Only by redesigning the spar. Unfortunately, that aircraft requires a rather large fin. No one has ever built such a large fin out of composite materials before.

They could go back to an aluminum spar and try to get the composites to stick to it, but that means more expense and it may not work. Composites don't stick to aluminum very well.

They could just build the whole fin out of aluminum, but that is even more expensive.

Beefing up the spar adds weight and may not work to strengthen the spar as required.

All aircraft designs have 'loose ends'. Every aircraft is a compromise between conflicting requirements. You balance the requirements for the intended mission of that aircraft. Every aircraft flying has some flaws in its design.


The Parrot Killer
Edited on 18-12-2019 02:00
18-12-2019 02:02
Into the NightProfile picture★★★★★
(11753)
keepit wrote:
ITN,
That list of airborne mishaps is pretty long to say the least. How many hours do you have, 400,000?
I have 5000 but i can only remember running out of gas once and 1 fuel pump failure. Maybe i was lucky but that list is just too much. Maybe you should stay on the ground.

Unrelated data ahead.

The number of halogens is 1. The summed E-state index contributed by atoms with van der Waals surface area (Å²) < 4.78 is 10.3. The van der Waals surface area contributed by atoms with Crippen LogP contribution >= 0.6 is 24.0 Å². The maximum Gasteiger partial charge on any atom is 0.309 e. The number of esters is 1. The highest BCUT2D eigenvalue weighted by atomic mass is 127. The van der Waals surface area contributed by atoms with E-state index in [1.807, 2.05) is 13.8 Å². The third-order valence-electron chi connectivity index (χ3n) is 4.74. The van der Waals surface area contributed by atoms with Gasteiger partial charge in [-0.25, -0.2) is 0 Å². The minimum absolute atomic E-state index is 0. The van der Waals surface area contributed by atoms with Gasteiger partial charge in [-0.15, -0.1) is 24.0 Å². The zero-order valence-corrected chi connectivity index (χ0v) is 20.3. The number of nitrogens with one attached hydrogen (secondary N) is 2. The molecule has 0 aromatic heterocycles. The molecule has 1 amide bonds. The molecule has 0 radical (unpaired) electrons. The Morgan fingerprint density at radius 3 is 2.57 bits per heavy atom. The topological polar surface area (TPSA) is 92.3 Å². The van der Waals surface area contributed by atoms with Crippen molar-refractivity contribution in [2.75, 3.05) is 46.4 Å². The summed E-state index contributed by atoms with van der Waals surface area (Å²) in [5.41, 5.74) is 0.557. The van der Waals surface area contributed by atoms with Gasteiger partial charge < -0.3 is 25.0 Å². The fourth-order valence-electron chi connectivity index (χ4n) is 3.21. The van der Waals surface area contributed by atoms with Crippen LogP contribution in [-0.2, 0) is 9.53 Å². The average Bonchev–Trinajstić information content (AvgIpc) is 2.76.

It's probably because I fly many more different aircraft than you do. I also do more flight testing than you do. I never ran out of gas.


The Parrot Killer
Edited on 18-12-2019 02:03
18-12-2019 03:06
keepit
★★★★☆
(1220)
OK. I guess i understand that but it still seems like a lot of mishaps. That many mishaps would cause me to stay on the ground, after a while.
18-12-2019 03:55
tmiddlesProfile picture★★★★★
(2520)
keepit wrote:
OK. I guess i understand that but it still seems like a lot of mishaps. That many mishaps would cause me to stay on the ground, after a while.


18-12-2019 19:20
GasGuzzler
★★★★☆
(1641)
keepit wrote:
OK. I guess i understand that but it still seems like a lot of mishaps. That many mishaps would cause me to stay on the ground, after a while.


Fact of life #1...shit happens